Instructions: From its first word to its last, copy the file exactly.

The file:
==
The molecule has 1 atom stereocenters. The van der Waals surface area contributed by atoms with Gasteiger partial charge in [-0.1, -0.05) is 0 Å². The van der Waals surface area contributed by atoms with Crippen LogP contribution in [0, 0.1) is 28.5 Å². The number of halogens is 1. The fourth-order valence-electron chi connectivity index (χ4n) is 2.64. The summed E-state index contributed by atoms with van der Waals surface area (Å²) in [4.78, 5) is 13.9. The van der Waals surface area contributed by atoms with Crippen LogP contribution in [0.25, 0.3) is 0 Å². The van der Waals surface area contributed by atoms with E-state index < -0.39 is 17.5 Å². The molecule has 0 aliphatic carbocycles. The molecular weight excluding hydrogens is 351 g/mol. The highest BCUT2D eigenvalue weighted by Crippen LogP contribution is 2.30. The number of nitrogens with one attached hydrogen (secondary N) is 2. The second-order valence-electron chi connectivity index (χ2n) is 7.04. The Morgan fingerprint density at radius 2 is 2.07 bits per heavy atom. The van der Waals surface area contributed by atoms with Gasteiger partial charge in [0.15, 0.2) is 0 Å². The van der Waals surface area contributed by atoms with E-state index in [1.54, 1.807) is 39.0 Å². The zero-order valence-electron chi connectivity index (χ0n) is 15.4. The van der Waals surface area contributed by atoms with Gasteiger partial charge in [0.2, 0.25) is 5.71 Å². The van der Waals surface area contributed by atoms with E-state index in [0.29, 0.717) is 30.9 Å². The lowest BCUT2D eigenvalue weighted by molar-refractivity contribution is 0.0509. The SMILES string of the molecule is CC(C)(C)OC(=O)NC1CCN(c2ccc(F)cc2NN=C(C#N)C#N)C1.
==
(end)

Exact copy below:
The molecule has 1 atom stereocenters. The van der Waals surface area contributed by atoms with Gasteiger partial charge in [-0.1, -0.05) is 0 Å². The van der Waals surface area contributed by atoms with Crippen LogP contribution in [0, 0.1) is 28.5 Å². The number of halogens is 1. The fourth-order valence-electron chi connectivity index (χ4n) is 2.64. The summed E-state index contributed by atoms with van der Waals surface area (Å²) in [4.78, 5) is 13.9. The van der Waals surface area contributed by atoms with Crippen LogP contribution in [0.25, 0.3) is 0 Å². The van der Waals surface area contributed by atoms with E-state index < -0.39 is 17.5 Å². The molecule has 0 aliphatic carbocycles. The molecular weight excluding hydrogens is 351 g/mol. The highest BCUT2D eigenvalue weighted by Crippen LogP contribution is 2.30. The number of nitrogens with one attached hydrogen (secondary N) is 2. The second-order valence-electron chi connectivity index (χ2n) is 7.04. The Morgan fingerprint density at radius 2 is 2.07 bits per heavy atom. The van der Waals surface area contributed by atoms with Gasteiger partial charge in [0.15, 0.2) is 0 Å². The van der Waals surface area contributed by atoms with E-state index in [1.54, 1.807) is 39.0 Å². The zero-order valence-electron chi connectivity index (χ0n) is 15.4. The van der Waals surface area contributed by atoms with Gasteiger partial charge in [0.2, 0.25) is 5.71 Å². The van der Waals surface area contributed by atoms with E-state index in [0.29, 0.717) is 30.9 Å². The lowest BCUT2D eigenvalue weighted by molar-refractivity contribution is 0.0509. The SMILES string of the molecule is CC(C)(C)OC(=O)NC1CCN(c2ccc(F)cc2NN=C(C#N)C#N)C1.